Essays in econometrics

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Oryshchenko, Vitaliy 

This dissertation contributes to the theoretical understanding and practical application of non- and semi-parametric methods in econometrics. It consists of three chapters. The first chapter advocates the use of unsupervised statistical learning (clustering) techniques to group observations from a series of repeated cross-sections to create a pseudo-panel of group averages. This clustering method is based on features of the data space and does not require external grouping variables unlike many other methods. Using a model of enterprise training as an example, fixed eff ects panel data model is estimated using a pseudo-panel of cluster centers. Chapters 2 and 3 extend univariate kernel methods to the estimation of time-varying distributions and densities subject to moment constraints. Chapter 2 proposes a weighted kernel density estimator for a time-varying probability density function and the corresponding cumulative distribution function. Time-varying quantiles are estimated by inverting an estimate of the cumulative distribution function. Weighting schemes are derived from those used in time series modelling. Parameters, including the bandwidth, may be estimated by maximum likelihood or cross-validation. Diagnostic checks are constructed based on residuals given by the predictive cumulative distribution function. Chapter 3 considers a set-up where additional information concerning the distribution of random variables is available in the form of moment conditions. A weighted kernel density estimate reflecting the extra information is constructed by replacing the uniform weights associated with standard kernel density estimator by generalised empirical likelihood implied probabilities. This chapter shows that the resulting density estimator provides an improved approximation to the moment conditions. Moreover, a reduction in variance is achieved due to the systematic use of the extra moment information.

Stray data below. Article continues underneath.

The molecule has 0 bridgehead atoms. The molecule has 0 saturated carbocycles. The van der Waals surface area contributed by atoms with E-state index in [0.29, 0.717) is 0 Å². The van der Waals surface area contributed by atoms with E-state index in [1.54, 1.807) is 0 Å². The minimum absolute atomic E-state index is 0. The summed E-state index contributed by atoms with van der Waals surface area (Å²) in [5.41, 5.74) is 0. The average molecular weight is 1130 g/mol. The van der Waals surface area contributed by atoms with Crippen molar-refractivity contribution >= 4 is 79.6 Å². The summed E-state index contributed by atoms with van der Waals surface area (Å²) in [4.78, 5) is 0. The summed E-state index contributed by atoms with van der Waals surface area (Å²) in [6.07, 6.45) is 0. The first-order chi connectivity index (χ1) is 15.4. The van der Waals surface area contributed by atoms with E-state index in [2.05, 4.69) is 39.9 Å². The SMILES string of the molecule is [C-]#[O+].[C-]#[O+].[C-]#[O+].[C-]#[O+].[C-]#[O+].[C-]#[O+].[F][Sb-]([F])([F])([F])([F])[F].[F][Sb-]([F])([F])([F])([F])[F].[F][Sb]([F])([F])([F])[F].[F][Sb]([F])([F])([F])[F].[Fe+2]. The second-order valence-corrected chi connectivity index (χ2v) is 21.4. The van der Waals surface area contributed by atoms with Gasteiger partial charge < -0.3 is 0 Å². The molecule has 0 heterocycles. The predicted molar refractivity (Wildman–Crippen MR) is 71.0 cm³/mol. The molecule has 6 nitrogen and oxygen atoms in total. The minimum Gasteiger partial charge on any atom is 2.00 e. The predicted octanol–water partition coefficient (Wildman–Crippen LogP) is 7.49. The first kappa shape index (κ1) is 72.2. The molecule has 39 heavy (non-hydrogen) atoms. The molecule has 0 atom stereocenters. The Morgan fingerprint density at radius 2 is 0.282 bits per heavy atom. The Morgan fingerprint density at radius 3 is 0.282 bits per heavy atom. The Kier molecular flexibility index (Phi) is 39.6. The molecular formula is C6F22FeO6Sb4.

Doctor of Philosophy (PhD)
Awarding Institution
University of Cambridge